Special Olympics gold medalist from St. Kitts receives prosthetic leg, clinical care in Louisville

Published on October 2, 2018

For the first time in years, Dionte Foster played tennis on two legs.

The Special Olympics gold medalist traveled to Louisville last week from his native St. Kitts in the Caribbean to receive pro bono clinical care from UofL Physicians and a sports prosthesis from Louisville Prosthetics that would retail for about $61,000.

While training for the 2015 Special Olympics World Summer Games in Los Angeles, Foster was diagnosed with osteosarcoma, a type of bone cancer, which required his left leg to be amputated above the knee.

“It was devastating because tennis is my world. It almost felt like it was the end of life,” Foster said. “But, I became determined to not give up. I’ve been living life to the fullest ever since and trying to be strong for me and my mom.”

Foster, 24, not only lost his leg, but the cancer had spread to his lungs, requiring surgery and chemotherapy, which he received in New York because adequate treatment was not available in the Caribbean. 

He continued to play tennis, albeit with great difficulty, on one leg. Special Olympics officials started raising money to get Foster a prosthetic leg and news of the effort reached Matt Holder, M.D., M.B.A., chief executive officer of the Lee Specialty Clinic, who also serves as the global medical advisor for Special Olympics.

Seeking help, Holder contacted Priya Chandan, M.D., M.P.H., assistant professor in the Division of Physical Medicine & Rehabilitation in UofL’s Department of Neurological Surgery and a Special Olympics Kentucky board member. Through the UofL connection, Matthew Adamkin, M.D., UofL Physicians-Physical Medicine & Rehabilitation, was tapped to provide care at no cost to Foster. Adamkin prescribed the prosthetic and worked closely with licensed prosthetist and pedorthotist Wayne Luckett of Louisville Prosthetics to ensure it would meet Foster’s needs. Luckett obtained specialized components for the prosthetic through donations from Freedom Innovations, Martin-Martin Bionics, Endolite North America and American Prosthetics.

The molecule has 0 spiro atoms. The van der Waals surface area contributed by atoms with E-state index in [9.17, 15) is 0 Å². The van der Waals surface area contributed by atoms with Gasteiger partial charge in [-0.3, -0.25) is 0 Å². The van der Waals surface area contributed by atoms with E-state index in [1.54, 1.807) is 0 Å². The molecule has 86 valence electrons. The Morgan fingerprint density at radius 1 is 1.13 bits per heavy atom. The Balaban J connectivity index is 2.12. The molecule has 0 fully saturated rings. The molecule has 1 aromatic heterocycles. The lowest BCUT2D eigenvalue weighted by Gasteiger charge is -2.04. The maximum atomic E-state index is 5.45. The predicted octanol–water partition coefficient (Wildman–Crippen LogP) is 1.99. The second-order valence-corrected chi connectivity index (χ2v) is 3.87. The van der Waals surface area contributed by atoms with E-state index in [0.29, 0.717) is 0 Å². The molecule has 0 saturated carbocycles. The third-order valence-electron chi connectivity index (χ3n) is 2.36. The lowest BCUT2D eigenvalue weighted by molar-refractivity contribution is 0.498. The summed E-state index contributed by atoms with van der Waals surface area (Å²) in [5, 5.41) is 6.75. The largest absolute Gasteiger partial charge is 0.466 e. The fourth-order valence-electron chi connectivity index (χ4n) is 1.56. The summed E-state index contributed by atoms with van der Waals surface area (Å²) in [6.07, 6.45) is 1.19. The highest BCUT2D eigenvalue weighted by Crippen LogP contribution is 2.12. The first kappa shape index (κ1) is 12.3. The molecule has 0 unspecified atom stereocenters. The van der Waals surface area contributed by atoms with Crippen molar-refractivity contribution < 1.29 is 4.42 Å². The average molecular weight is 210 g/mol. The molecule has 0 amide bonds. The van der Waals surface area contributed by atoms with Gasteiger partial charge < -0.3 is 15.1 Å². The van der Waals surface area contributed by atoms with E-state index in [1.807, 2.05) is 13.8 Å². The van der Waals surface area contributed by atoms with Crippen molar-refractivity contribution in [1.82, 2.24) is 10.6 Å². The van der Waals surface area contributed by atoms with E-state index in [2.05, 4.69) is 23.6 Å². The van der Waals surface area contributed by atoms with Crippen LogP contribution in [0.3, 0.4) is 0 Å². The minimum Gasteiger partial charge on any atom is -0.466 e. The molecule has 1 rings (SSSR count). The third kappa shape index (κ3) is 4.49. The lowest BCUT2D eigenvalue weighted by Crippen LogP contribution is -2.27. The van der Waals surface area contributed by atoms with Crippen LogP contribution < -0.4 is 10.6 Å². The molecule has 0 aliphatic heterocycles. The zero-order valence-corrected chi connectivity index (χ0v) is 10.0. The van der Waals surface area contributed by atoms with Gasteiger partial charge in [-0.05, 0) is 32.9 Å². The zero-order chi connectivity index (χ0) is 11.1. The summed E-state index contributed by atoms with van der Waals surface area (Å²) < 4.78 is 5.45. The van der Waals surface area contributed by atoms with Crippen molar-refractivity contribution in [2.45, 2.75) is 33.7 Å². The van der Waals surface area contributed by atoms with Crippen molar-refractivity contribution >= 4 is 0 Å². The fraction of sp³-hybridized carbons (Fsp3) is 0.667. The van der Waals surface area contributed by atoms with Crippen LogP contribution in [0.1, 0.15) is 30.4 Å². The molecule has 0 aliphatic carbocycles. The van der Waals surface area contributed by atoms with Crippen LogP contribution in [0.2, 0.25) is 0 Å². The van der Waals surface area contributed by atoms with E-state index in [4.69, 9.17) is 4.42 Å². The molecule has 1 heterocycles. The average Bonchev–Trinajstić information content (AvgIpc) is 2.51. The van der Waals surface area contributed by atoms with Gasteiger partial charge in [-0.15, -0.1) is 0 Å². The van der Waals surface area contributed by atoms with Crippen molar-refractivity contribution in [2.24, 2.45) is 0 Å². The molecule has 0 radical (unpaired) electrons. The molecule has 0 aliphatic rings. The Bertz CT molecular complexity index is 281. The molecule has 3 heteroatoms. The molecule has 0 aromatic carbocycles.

Foster must learn to trust his prosthetic, placing more weight on it in order to improve his movement.

“It’s hard work to wear a prosthetic,” Luckett said. “It requires 100-percent more energy to move compared to able-bodied people. He’s already an athlete and in good shape, but we’re going to get him in better shape so he can return to the tennis courts and be competitive again.”

Also during his time in Louisville, Foster underwent a CT scan of his chest with support from the Mary Jane Gift Quality of Life Fund through the UofL James Graham Brown Cancer Center. The fund was established by Tommy and Alex Gift to honor their mother after she lost her life to cancer. 

Foster received good news; his CT scan showed no evidence of cancer. Megan Nelson, M.D., UofL-Physicians-Physical Medicine & Rehabilitation, who specializes in cancer rehabilitation, helped organize the CT scan and arranged for Foster to meet with a sarcoma support group.

Daniel Canby and Benjamin Lyvers, UofL medical students doing a rotation at Lee Specialty Clinic, participated in Foster’s assessments throughout the week, a unique opportunity to observe interdisciplinary care.

In addition to the donated prosthetic and clinical services, Special Olympics helped secure free air travel for Foster to come to Louisville.

After a couple days of physical therapy, Foster trained on the tennis court with Rex Ecarma, UofL men’s tennis head coach, and Jeff Bourns, an Adapted Touring tennis player who holds a Top 5 World Rank (Category A) on the TAP World Tour.

The effort by multiple organizations to improve Foster’s mobility and help him return to competitive tennis was extraordinary, Adamkin said.

“I’ve never been a part of anything like this,” Adamkin said. “Dionte’s strides have been remarkable. With every day, he will get more confident and secure with the prosthesis.”

Foster said he is determined to make his story an example that inspires others to overcome adversity.

“It’s a game changer,” Foster said of receiving his new leg. “This has been an honor and I’m really thankful. It’s amazing to know I have a leg to go back home with and put my crutches aside.”